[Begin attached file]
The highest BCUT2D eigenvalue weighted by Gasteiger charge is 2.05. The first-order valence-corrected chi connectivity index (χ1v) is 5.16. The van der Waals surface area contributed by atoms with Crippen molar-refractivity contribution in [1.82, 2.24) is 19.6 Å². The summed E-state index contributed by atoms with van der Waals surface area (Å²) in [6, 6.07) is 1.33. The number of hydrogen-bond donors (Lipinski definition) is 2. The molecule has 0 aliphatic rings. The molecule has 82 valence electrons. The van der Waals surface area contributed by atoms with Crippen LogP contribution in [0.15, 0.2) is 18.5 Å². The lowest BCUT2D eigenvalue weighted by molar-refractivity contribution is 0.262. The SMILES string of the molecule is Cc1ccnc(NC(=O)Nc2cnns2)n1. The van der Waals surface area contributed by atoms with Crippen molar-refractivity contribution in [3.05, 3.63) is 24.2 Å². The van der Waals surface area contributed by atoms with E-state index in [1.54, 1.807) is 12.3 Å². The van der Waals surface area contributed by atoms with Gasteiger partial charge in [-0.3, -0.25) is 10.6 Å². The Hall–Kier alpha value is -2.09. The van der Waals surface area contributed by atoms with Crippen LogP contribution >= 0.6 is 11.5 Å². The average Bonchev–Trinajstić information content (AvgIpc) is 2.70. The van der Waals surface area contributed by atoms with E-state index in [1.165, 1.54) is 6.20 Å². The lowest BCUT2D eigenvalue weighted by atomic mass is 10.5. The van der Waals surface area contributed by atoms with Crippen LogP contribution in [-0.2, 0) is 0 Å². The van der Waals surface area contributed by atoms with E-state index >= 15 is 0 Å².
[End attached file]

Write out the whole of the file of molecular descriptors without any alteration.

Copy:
The highest BCUT2D eigenvalue weighted by Gasteiger charge is 2.05. The first-order valence-corrected chi connectivity index (χ1v) is 5.16. The van der Waals surface area contributed by atoms with Crippen molar-refractivity contribution in [1.82, 2.24) is 19.6 Å². The summed E-state index contributed by atoms with van der Waals surface area (Å²) in [6, 6.07) is 1.33. The number of hydrogen-bond donors (Lipinski definition) is 2. The molecule has 0 aliphatic rings. The molecule has 82 valence electrons. The van der Waals surface area contributed by atoms with Crippen LogP contribution in [0.15, 0.2) is 18.5 Å². The lowest BCUT2D eigenvalue weighted by molar-refractivity contribution is 0.262. The SMILES string of the molecule is Cc1ccnc(NC(=O)Nc2cnns2)n1. The van der Waals surface area contributed by atoms with Crippen molar-refractivity contribution in [3.05, 3.63) is 24.2 Å². The van der Waals surface area contributed by atoms with E-state index in [1.54, 1.807) is 12.3 Å². The van der Waals surface area contributed by atoms with Gasteiger partial charge in [-0.3, -0.25) is 10.6 Å². The Hall–Kier alpha value is -2.09. The van der Waals surface area contributed by atoms with Crippen LogP contribution >= 0.6 is 11.5 Å². The average Bonchev–Trinajstić information content (AvgIpc) is 2.70. The van der Waals surface area contributed by atoms with E-state index in [1.165, 1.54) is 6.20 Å². The lowest BCUT2D eigenvalue weighted by atomic mass is 10.5. The van der Waals surface area contributed by atoms with Crippen LogP contribution in [-0.2, 0) is 0 Å². The van der Waals surface area contributed by atoms with E-state index >= 15 is 0 Å².